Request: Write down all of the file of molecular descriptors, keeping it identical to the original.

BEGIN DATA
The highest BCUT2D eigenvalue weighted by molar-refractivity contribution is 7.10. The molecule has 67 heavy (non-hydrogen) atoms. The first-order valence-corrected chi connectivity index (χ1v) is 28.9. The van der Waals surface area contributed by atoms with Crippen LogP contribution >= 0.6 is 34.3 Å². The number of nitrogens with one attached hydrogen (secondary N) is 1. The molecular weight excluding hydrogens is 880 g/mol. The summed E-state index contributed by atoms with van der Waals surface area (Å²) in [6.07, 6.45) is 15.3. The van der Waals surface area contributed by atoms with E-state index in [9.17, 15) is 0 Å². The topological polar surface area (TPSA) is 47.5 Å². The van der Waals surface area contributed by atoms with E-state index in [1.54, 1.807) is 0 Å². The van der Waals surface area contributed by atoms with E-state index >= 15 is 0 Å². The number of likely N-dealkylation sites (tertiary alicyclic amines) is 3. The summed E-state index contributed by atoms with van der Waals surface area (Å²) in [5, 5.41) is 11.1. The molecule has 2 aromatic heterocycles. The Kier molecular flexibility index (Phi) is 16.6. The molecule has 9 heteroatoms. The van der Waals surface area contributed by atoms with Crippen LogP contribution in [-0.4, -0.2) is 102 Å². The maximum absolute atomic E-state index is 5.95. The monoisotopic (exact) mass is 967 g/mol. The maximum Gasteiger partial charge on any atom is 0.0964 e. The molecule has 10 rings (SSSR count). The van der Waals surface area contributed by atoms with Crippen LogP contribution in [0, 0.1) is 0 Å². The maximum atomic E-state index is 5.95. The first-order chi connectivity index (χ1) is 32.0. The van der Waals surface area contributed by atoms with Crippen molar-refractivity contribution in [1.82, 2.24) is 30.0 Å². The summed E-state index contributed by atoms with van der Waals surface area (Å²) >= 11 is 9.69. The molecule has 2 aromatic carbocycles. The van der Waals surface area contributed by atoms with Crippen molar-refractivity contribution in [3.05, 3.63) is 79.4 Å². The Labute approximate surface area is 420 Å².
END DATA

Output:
The highest BCUT2D eigenvalue weighted by molar-refractivity contribution is 7.10. The molecule has 67 heavy (non-hydrogen) atoms. The first-order valence-corrected chi connectivity index (χ1v) is 28.9. The van der Waals surface area contributed by atoms with Crippen LogP contribution >= 0.6 is 34.3 Å². The number of nitrogens with one attached hydrogen (secondary N) is 1. The molecular weight excluding hydrogens is 880 g/mol. The summed E-state index contributed by atoms with van der Waals surface area (Å²) in [6.07, 6.45) is 15.3. The van der Waals surface area contributed by atoms with E-state index in [9.17, 15) is 0 Å². The topological polar surface area (TPSA) is 47.5 Å². The van der Waals surface area contributed by atoms with E-state index in [1.54, 1.807) is 0 Å². The van der Waals surface area contributed by atoms with E-state index >= 15 is 0 Å². The number of likely N-dealkylation sites (tertiary alicyclic amines) is 3. The summed E-state index contributed by atoms with van der Waals surface area (Å²) in [5, 5.41) is 11.1. The molecule has 2 aromatic heterocycles. The Kier molecular flexibility index (Phi) is 16.6. The molecule has 9 heteroatoms. The van der Waals surface area contributed by atoms with Crippen LogP contribution in [-0.4, -0.2) is 102 Å². The maximum absolute atomic E-state index is 5.95. The monoisotopic (exact) mass is 967 g/mol. The maximum Gasteiger partial charge on any atom is 0.0964 e. The molecule has 10 rings (SSSR count). The van der Waals surface area contributed by atoms with Crippen LogP contribution in [0, 0.1) is 0 Å². The maximum atomic E-state index is 5.95. The first-order chi connectivity index (χ1) is 32.0. The van der Waals surface area contributed by atoms with Crippen molar-refractivity contribution in [1.82, 2.24) is 30.0 Å². The summed E-state index contributed by atoms with van der Waals surface area (Å²) >= 11 is 9.69. The molecule has 2 aromatic carbocycles. The van der Waals surface area contributed by atoms with Crippen molar-refractivity contribution in [3.05, 3.63) is 79.4 Å². The Labute approximate surface area is 420 Å².